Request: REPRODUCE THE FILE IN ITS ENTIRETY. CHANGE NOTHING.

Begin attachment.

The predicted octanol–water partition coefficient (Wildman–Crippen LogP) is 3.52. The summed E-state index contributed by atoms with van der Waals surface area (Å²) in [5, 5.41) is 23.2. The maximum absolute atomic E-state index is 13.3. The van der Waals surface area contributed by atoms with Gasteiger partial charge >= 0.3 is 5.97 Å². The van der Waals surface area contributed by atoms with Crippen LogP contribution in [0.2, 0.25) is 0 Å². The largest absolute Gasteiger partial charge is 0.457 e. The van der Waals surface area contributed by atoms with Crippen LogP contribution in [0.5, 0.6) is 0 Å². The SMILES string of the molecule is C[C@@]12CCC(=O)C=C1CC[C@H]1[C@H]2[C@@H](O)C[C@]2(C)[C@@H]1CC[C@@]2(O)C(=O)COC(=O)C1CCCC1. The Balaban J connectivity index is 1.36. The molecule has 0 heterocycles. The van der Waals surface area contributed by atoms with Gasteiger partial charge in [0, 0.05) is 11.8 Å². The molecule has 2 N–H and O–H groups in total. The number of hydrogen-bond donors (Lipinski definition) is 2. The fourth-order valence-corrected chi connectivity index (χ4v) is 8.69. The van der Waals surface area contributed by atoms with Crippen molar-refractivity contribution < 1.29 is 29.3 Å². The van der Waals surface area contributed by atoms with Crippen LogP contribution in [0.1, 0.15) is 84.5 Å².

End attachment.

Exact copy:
The predicted octanol–water partition coefficient (Wildman–Crippen LogP) is 3.52. The summed E-state index contributed by atoms with van der Waals surface area (Å²) in [5, 5.41) is 23.2. The maximum absolute atomic E-state index is 13.3. The van der Waals surface area contributed by atoms with Gasteiger partial charge >= 0.3 is 5.97 Å². The van der Waals surface area contributed by atoms with Crippen LogP contribution in [0.2, 0.25) is 0 Å². The largest absolute Gasteiger partial charge is 0.457 e. The van der Waals surface area contributed by atoms with Crippen LogP contribution in [0.5, 0.6) is 0 Å². The SMILES string of the molecule is C[C@@]12CCC(=O)C=C1CC[C@H]1[C@H]2[C@@H](O)C[C@]2(C)[C@@H]1CC[C@@]2(O)C(=O)COC(=O)C1CCCC1. The Balaban J connectivity index is 1.36. The molecule has 0 heterocycles. The van der Waals surface area contributed by atoms with Gasteiger partial charge in [0, 0.05) is 11.8 Å². The molecule has 2 N–H and O–H groups in total. The number of hydrogen-bond donors (Lipinski definition) is 2. The fourth-order valence-corrected chi connectivity index (χ4v) is 8.69. The van der Waals surface area contributed by atoms with Crippen molar-refractivity contribution < 1.29 is 29.3 Å². The van der Waals surface area contributed by atoms with Crippen LogP contribution in [0.1, 0.15) is 84.5 Å².